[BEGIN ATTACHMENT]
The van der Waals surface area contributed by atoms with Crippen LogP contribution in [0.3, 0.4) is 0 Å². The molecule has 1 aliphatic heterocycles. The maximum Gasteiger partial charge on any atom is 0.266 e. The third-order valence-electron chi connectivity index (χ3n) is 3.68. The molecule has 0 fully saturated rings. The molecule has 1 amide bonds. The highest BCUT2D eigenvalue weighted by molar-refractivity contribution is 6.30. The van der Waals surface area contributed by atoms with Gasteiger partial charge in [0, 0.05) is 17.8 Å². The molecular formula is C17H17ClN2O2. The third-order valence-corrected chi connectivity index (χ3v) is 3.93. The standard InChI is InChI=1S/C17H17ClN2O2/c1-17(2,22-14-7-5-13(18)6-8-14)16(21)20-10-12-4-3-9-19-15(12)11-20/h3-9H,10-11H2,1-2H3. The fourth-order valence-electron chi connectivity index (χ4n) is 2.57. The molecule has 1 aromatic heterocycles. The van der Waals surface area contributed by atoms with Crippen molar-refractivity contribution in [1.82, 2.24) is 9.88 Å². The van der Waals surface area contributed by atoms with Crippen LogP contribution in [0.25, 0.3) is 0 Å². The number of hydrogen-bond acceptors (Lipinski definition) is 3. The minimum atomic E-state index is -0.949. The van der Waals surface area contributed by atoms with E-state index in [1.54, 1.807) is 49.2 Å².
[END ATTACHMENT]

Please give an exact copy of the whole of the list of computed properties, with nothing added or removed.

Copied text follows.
The van der Waals surface area contributed by atoms with Crippen LogP contribution in [0.3, 0.4) is 0 Å². The molecule has 1 aliphatic heterocycles. The maximum Gasteiger partial charge on any atom is 0.266 e. The third-order valence-electron chi connectivity index (χ3n) is 3.68. The molecule has 0 fully saturated rings. The molecule has 1 amide bonds. The highest BCUT2D eigenvalue weighted by molar-refractivity contribution is 6.30. The van der Waals surface area contributed by atoms with Gasteiger partial charge in [0, 0.05) is 17.8 Å². The molecular formula is C17H17ClN2O2. The third-order valence-corrected chi connectivity index (χ3v) is 3.93. The standard InChI is InChI=1S/C17H17ClN2O2/c1-17(2,22-14-7-5-13(18)6-8-14)16(21)20-10-12-4-3-9-19-15(12)11-20/h3-9H,10-11H2,1-2H3. The fourth-order valence-electron chi connectivity index (χ4n) is 2.57. The molecule has 1 aromatic heterocycles. The van der Waals surface area contributed by atoms with Crippen molar-refractivity contribution in [1.82, 2.24) is 9.88 Å². The van der Waals surface area contributed by atoms with Crippen LogP contribution in [0.25, 0.3) is 0 Å². The number of hydrogen-bond acceptors (Lipinski definition) is 3. The minimum atomic E-state index is -0.949. The van der Waals surface area contributed by atoms with E-state index in [1.54, 1.807) is 49.2 Å².